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“Bite-Size Bits of Local, National, and Global History”
“Bite-Size Bits of Local, National, and Global History”
Walterboro in Colleton County, South Carolina — The American South (South Atlantic)
 

Walterboro Army Air Field

 
 
Walterboro Army Air Field Marker image. Click for full size.
By Mike Stroud, September 13, 2009
1. Walterboro Army Air Field Marker
Inscription. "We were prisoners, but (we weren't made to) feel like prisoners. We were just people waiting to go back home"
- Helmut Ulbricht, German POW, Walterboro Army Air Field, 1945.The Press and Standard, 1994.
Two Hundred and fifty German prisoners of war were held at WAAF during WW II, providing essential labor for local farmers and repatriation at the end of the war.

Look closely.
Buildings are rising out of forgotten foundations in the surrounding woods.

Listen closely.
There is a distant drone of fighter planes as they sweep overhead. (Picture included): The 510th Fighter Squadron was just one of the many groups for whom Walterboro was the last training stop before being sent into combat overseas. Photograph courtesy of the 510th Fighter Squadron.

You can hear voices in the wind whispering through the pines... The crisp orders of officers. The boisterous tones of pilots and mechanics. The low tones of German prisoners.

Today this is a quiet regional airport. During World War II it was a bustling air field which thousands of men passed through on their way to action overseas. For many the air field and nearby town were the last taste they would have of home. For some it would be a battleground as fraught with emotion and challenges as the
right picture: The 510th Fighter Squadron image. Click for full size.
By Walterboro Army Air Field Marker
2. right picture: The 510th Fighter Squadron
skies above Europe. For others it was a prison.

Together, their stories bring to life the incredible history of Walterboro Army Air Field.

(Lower left picture): Over five hundred black pilots faced discrimination and segregation while training at Walterboro Army Air Field between April 1944 and October 1945. Tuskegee class 44F, 1944. Photograph courtesy of Hirem E. Mann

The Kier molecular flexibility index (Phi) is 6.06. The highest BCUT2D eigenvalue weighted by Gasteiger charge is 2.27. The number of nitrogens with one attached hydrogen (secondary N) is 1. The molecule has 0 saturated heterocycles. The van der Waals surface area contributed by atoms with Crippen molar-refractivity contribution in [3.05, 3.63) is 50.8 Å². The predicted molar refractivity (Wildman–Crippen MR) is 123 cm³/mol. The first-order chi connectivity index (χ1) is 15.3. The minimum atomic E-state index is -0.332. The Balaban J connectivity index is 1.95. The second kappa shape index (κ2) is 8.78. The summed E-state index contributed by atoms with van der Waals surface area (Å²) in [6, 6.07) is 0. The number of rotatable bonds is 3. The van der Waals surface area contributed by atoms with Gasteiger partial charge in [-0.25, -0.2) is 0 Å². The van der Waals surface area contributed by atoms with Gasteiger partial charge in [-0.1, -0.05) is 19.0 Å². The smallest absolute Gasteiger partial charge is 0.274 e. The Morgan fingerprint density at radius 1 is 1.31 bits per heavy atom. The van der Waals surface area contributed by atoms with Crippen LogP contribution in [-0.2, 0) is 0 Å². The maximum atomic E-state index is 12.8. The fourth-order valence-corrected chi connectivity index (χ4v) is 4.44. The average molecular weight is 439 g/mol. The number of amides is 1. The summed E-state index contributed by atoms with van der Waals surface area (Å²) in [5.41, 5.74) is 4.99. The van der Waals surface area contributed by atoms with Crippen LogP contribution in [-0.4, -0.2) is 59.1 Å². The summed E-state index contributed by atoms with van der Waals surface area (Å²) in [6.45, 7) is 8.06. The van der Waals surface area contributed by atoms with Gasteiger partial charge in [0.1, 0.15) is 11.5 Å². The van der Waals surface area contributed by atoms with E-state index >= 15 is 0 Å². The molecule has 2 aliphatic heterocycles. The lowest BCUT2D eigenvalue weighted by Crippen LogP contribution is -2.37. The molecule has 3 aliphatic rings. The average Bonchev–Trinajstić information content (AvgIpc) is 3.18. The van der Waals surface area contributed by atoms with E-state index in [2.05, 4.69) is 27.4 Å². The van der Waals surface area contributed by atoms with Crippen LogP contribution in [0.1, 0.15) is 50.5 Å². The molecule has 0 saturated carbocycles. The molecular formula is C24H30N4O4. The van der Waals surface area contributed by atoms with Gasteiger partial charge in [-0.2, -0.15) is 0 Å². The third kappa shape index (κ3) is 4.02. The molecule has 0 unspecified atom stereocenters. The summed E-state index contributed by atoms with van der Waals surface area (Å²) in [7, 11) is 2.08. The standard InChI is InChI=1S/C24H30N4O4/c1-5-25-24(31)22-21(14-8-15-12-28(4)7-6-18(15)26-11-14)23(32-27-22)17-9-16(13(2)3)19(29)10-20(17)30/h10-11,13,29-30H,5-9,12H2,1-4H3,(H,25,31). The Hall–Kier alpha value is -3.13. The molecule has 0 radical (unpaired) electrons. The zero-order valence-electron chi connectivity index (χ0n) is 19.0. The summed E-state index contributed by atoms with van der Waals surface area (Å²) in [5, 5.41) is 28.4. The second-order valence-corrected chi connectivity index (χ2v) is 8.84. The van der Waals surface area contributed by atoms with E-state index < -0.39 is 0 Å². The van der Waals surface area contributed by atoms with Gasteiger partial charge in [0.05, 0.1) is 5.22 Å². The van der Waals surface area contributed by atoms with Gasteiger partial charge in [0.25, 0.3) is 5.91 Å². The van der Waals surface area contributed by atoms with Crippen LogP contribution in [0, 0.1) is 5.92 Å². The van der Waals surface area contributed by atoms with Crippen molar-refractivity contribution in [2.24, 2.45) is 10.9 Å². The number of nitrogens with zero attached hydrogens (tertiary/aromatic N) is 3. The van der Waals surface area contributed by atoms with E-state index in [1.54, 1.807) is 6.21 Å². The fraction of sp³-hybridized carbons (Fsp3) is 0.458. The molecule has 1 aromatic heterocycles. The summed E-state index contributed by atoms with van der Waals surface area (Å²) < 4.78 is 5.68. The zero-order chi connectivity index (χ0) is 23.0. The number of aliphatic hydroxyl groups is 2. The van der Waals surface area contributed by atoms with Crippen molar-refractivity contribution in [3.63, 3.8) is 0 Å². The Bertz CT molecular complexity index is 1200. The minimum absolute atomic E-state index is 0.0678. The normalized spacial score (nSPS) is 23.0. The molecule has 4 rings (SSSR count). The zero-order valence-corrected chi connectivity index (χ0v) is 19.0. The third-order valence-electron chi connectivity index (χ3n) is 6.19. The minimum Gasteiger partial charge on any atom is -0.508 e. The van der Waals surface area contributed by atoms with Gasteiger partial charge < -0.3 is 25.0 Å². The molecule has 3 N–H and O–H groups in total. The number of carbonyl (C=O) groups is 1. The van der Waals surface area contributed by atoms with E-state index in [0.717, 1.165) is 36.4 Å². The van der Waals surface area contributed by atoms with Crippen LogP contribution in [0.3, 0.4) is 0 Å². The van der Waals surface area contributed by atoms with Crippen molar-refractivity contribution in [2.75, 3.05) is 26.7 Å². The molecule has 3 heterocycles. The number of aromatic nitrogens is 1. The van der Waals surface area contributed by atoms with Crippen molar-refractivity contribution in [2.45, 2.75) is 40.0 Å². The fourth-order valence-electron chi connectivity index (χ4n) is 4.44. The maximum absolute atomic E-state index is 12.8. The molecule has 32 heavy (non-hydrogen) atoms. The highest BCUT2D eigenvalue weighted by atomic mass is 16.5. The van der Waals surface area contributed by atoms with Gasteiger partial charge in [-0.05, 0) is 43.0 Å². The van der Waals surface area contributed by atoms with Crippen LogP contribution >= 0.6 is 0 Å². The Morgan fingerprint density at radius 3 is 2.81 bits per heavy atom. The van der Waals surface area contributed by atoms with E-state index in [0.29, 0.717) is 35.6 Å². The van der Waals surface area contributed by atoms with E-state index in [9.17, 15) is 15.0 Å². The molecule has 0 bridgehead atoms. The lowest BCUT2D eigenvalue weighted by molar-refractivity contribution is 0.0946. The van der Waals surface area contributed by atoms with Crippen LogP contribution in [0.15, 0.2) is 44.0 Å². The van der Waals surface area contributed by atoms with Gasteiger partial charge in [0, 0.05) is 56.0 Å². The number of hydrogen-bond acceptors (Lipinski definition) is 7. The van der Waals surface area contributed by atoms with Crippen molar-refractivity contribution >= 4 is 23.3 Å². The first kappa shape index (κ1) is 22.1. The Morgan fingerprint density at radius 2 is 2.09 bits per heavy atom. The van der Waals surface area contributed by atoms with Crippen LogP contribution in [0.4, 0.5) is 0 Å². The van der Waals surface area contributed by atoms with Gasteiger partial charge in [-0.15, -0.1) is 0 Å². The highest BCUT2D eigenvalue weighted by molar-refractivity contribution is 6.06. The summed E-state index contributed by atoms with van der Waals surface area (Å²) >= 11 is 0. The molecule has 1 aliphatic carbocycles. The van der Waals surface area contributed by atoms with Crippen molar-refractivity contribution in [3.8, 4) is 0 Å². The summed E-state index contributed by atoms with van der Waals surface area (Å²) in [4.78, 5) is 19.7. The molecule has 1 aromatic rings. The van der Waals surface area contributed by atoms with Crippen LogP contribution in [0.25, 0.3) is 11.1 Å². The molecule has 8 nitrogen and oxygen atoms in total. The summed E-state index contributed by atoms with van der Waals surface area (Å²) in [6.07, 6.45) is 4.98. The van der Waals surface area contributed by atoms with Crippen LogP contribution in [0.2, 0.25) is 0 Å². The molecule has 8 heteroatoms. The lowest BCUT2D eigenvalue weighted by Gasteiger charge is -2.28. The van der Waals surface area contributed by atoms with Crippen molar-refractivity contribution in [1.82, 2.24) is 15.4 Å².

Location. 32° 54.998′ N, 80° 38.259′ W. Marker is in Walterboro, South Carolina, in Colleton County. Marker is on Aviation Way near Lt.Col. Hiram Mann Driveway, on the right when traveling north. Click for map. Located in the Airport Park off Rt US 17A, at the Walterboro Army Airfield Memorial Park. Marker is in this post office area: Walterboro SC 29488, United States of America.
 
Other nearby markers. At least 8 other markers are within 2 miles of this marker, measured as the crow flies. Prisoner Of War Camp and Camouflage School (here, next to this marker); The Tuskegee Airman of World War II (here, next to this marker); The Tuskegee Airmen (a few steps from this marker); Walterboro Army Airfield (a few steps from this marker); The Beacon (within shouting distance of this marker); Anderson Field / Walterboro Army Air Field
training at Walterboro Army Air Field between April 1944 and October 1945. image. Click for full size.
By Walterboro Army Air Field Marker
3. training at Walterboro Army Air Field between April 1944 and October 1945.
(within shouting distance of this marker); a different marker also named Walterboro Army Airfield (within shouting distance of this marker); Bethel Presbyterian Church (approx. 1.4 miles away). Click for a list of all markers in Walterboro.
 
Categories. War, World II
 
Walterboro Army Air Field Memorial Park image. Click for full size.
By Mike Stroud, September 13, 2009
4. Walterboro Army Air Field Memorial Park
Tuskegee Airmen Monument at Walterboro Army Airfield Park image. Click for full size.
By Mike Stroud, September 13, 2009
5. Tuskegee Airmen Monument at Walterboro Army Airfield Park
 
 
Credits. This page originally submitted on , by Mike Stroud of Bluffton, South Carolina. This page has been viewed 727 times since then and 2 times this year. Photos:   1, 2, 3, 4, 5. submitted on , by Mike Stroud of Bluffton, South Carolina. • Craig Swain was the editor who published this page. This page was last revised on June 16, 2016.
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